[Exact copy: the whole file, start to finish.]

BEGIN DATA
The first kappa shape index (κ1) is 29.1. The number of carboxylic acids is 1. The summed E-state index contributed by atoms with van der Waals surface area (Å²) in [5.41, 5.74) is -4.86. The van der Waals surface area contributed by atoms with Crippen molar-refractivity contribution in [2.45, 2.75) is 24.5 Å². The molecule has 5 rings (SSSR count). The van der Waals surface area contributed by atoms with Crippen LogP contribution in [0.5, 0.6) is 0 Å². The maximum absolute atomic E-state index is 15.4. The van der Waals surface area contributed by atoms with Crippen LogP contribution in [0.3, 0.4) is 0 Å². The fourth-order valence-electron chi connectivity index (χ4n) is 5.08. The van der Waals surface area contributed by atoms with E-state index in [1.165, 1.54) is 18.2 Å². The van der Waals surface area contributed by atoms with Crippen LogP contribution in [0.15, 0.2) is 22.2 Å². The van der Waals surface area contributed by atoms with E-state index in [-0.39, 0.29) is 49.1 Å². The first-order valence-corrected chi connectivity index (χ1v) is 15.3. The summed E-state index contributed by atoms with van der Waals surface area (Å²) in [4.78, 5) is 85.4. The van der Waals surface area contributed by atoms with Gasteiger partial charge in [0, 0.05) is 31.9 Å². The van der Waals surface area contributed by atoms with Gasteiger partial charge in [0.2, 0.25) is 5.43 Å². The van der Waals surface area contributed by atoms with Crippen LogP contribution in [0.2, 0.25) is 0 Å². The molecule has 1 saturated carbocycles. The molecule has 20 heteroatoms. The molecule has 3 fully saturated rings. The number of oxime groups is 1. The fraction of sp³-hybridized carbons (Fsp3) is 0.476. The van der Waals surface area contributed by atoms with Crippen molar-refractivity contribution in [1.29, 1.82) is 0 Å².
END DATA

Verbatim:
The first kappa shape index (κ1) is 29.1. The number of carboxylic acids is 1. The summed E-state index contributed by atoms with van der Waals surface area (Å²) in [5.41, 5.74) is -4.86. The van der Waals surface area contributed by atoms with Crippen molar-refractivity contribution in [2.45, 2.75) is 24.5 Å². The molecule has 5 rings (SSSR count). The van der Waals surface area contributed by atoms with Crippen LogP contribution in [0.5, 0.6) is 0 Å². The maximum absolute atomic E-state index is 15.4. The van der Waals surface area contributed by atoms with Crippen LogP contribution in [0.3, 0.4) is 0 Å². The fourth-order valence-electron chi connectivity index (χ4n) is 5.08. The van der Waals surface area contributed by atoms with E-state index in [1.165, 1.54) is 18.2 Å². The van der Waals surface area contributed by atoms with Crippen LogP contribution in [0.15, 0.2) is 22.2 Å². The van der Waals surface area contributed by atoms with E-state index in [-0.39, 0.29) is 49.1 Å². The first-order valence-corrected chi connectivity index (χ1v) is 15.3. The summed E-state index contributed by atoms with van der Waals surface area (Å²) in [4.78, 5) is 85.4. The van der Waals surface area contributed by atoms with Gasteiger partial charge in [0, 0.05) is 31.9 Å². The van der Waals surface area contributed by atoms with Gasteiger partial charge in [0.2, 0.25) is 5.43 Å². The van der Waals surface area contributed by atoms with Crippen LogP contribution in [0.2, 0.25) is 0 Å². The molecule has 1 saturated carbocycles. The molecule has 20 heteroatoms. The molecule has 3 fully saturated rings. The number of oxime groups is 1. The fraction of sp³-hybridized carbons (Fsp3) is 0.476. The van der Waals surface area contributed by atoms with Crippen molar-refractivity contribution in [1.29, 1.82) is 0 Å².